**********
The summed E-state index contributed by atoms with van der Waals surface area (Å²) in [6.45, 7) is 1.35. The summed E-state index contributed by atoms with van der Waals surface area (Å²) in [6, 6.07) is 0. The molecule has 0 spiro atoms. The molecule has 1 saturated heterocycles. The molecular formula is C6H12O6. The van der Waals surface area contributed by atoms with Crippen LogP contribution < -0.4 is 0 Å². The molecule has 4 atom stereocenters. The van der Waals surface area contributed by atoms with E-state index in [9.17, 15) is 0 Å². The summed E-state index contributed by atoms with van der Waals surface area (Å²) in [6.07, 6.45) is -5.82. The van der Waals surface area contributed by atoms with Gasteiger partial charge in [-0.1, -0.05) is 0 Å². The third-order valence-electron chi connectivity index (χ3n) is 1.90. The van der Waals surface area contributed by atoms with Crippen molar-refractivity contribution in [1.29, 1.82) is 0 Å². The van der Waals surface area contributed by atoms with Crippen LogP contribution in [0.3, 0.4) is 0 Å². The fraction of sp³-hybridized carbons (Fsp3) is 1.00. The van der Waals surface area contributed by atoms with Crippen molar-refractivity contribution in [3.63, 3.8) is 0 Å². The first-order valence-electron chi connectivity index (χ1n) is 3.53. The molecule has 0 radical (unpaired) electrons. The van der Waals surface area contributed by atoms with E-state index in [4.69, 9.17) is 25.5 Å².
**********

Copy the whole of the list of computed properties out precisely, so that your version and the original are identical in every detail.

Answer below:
The summed E-state index contributed by atoms with van der Waals surface area (Å²) in [6.45, 7) is 1.35. The summed E-state index contributed by atoms with van der Waals surface area (Å²) in [6, 6.07) is 0. The molecule has 0 spiro atoms. The molecule has 1 saturated heterocycles. The molecular formula is C6H12O6. The van der Waals surface area contributed by atoms with Crippen LogP contribution < -0.4 is 0 Å². The molecule has 4 atom stereocenters. The van der Waals surface area contributed by atoms with E-state index in [9.17, 15) is 0 Å². The summed E-state index contributed by atoms with van der Waals surface area (Å²) in [6.07, 6.45) is -5.82. The van der Waals surface area contributed by atoms with Gasteiger partial charge in [-0.1, -0.05) is 0 Å². The third-order valence-electron chi connectivity index (χ3n) is 1.90. The van der Waals surface area contributed by atoms with Crippen molar-refractivity contribution in [1.29, 1.82) is 0 Å². The van der Waals surface area contributed by atoms with Crippen LogP contribution in [0.3, 0.4) is 0 Å². The fraction of sp³-hybridized carbons (Fsp3) is 1.00. The van der Waals surface area contributed by atoms with Crippen molar-refractivity contribution in [3.63, 3.8) is 0 Å². The first-order valence-electron chi connectivity index (χ1n) is 3.53. The molecule has 0 radical (unpaired) electrons. The van der Waals surface area contributed by atoms with E-state index in [4.69, 9.17) is 25.5 Å².